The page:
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R3i EDITORIAL

24 April 2017

Residual cardiovascular risk in the Middle East: a perfect storm in the making

Prof. Jean Charles Fruchart, Prof. Michel Hermans, Prof. Pierre Amarenco

An Editorial from the R3i Trustees
Prof. Jean Charles Fruchart, Prof. Michel Hermans, Prof. Pierre Amarenco Continuing our theme of residual cardiovascular risk in developing regions we turn our attention to countries in the Middle East and North Africa (MENA), a region in critical health flux. Already in 2010, ischaemic heart disease was the leading cause of death and disability in the region 1, driven by the dual epidemics of type 2 diabetes and obesity. Data from the International Federation of Diabetes show that more than 35 million people living in the MENA region have diabetes and this number is expected to double by 2040. One in 10 adults has diabetes, half of them undiagnosed 2. Furthermore, evidence that the prevalence of obesity and related cardiometabolic risk factors is increasing in children and adolescents 3, highlights a perfect storm for cardiometabolic disease in this region, overturning improvements in life expectancy and other health indicators previously reported.

Given the high cardiometabolic risk in the MENA region, residual cardiovascular risk is also an important issue, as highlighted in this month’s Focus article. In this study, individuals with a history of ischaemic stroke living in this region were shown to be at high risk of recurrent stroke and myocardial infarction (MI), which were more likely to be fatal. These events also tended to occur at an earlier age when compared with individuals living in non-Arab countries 4. What is especially notable in this study is that socioeconomic cardiovascular risk factors, such as unemployment, limited education and lack of health coverage were key contributors to the significant difference in the risk of recurrent events in this region; when adjustment was made for these factors, this difference was largely attenuated.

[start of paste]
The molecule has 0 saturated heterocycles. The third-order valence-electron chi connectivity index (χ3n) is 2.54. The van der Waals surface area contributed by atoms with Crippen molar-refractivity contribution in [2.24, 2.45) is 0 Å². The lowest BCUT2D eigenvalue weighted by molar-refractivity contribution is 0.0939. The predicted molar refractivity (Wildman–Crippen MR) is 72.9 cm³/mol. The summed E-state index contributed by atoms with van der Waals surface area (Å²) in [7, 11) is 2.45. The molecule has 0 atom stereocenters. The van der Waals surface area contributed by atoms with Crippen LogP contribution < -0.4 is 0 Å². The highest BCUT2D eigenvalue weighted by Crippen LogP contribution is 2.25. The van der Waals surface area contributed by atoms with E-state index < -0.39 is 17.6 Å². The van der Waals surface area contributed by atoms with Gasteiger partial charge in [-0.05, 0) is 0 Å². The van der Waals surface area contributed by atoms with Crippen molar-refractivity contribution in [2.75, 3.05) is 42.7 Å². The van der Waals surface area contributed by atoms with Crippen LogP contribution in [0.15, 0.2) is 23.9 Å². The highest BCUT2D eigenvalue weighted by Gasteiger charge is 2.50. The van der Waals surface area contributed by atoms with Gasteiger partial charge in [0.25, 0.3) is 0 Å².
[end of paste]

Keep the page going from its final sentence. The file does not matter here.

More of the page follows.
Why are socioeconomic factors so relevant to residual cardiovascular risk in this region? Clearly that question merits further evaluation. However, in the interim we need to bear in mind that the MENA region has been in a state of political flux, with the Arab uprisings and associated conflicts, which undoubtedly have impacted the economies in this region. Furthermore, the demographics of the region, with both ageing and population growth, adds to the economic disparities, even in the higher-income, oil-producing countries.

Unless urgent action is taken, the burden of cardiometabolic disease will challenge already stretched human and financial resources in the MENA region. Although 9% of the global diabetes population live in the MENA region, local governments spending amounts to only 3% of the world’s healthcare diabetes budget 2,5. Even with investment in health education, it is clear that patient knowledge lags behind. As highlighted in a recent survey among diabetes patients in the United Arab Emirates, misconceptions about diet and lifestyle and blood testing are prevalent 6. Medication adherence is also a recognized issue 7. Furthermore, while the number of smokers in Europe and the US continues to fall, the reverse trend is evident across the Middle East 8, which may help to explain why smoking remains a factor contributing to residual cardiovascular risk as in the study reported by Abboud et al (2017) 4.

Thus, as well as tackling issues linked to poverty and economic development, patient education is also a priority. Given that education underpins the mission of the Residual Risk Reduction Initiative, the Foundation has a key role to play in addressing the challenge of residual cardiovascular risk in the MENA region. There is much to do………………….

References

1. Mokdad AH, Jaber S, Aziz MI et al. The state of health in the Arab world, 1990-2010: an analysis of the burden of diseases, injuries, and risk factors. Lancet 2014;383:309-20.
2. International Diabetes Federation Facts and Figures. http://www.idf.org/about-diabetes/facts-figures
3. Al-Daghri NM, Aljohani NJ, Al-Attas OS et al. Comparisons in childhood obesity and cardiometabolic risk factors among urban Saudi Arab adolescents in 2008 and 2013. Child Care Health Dev 2016;42:652-7.
4. Abboud H, Sissani L, Labreuche J et al. Specificities of ischemic stroke risk factors in Arab-speaking countries. Cerebrovasc Dis 2017;43:169–77.
5. Mokdad AH, Forouzanfar M, Daoud et al. Health in times of uncertainty in the eastern Mediterranean region, 1990-2013: a systematic analysis for the Global Burden of Disease Study 2013. Lancet Glob Health 2016;4(10):e704-13.
6. Hashim MJ, Mustafa H, Ali H. Knowledge of diabetes among patients in the United Arab Emirates and trends since 2001: a study using the Michigan Diabetes Knowledge Test. East Mediterr Health J 2017;22(10):742-8.
7. BMC Public Health. 2016 Aug 24;161:857. doi: 10.1186/s12889-016-3492-0. Improving adherence to medication in adults with diabetes in the United Arab Emirates.
8. UAE losing fight against smoking. http://www.thenational.ae/uae/uae-losing-fight-against-smoking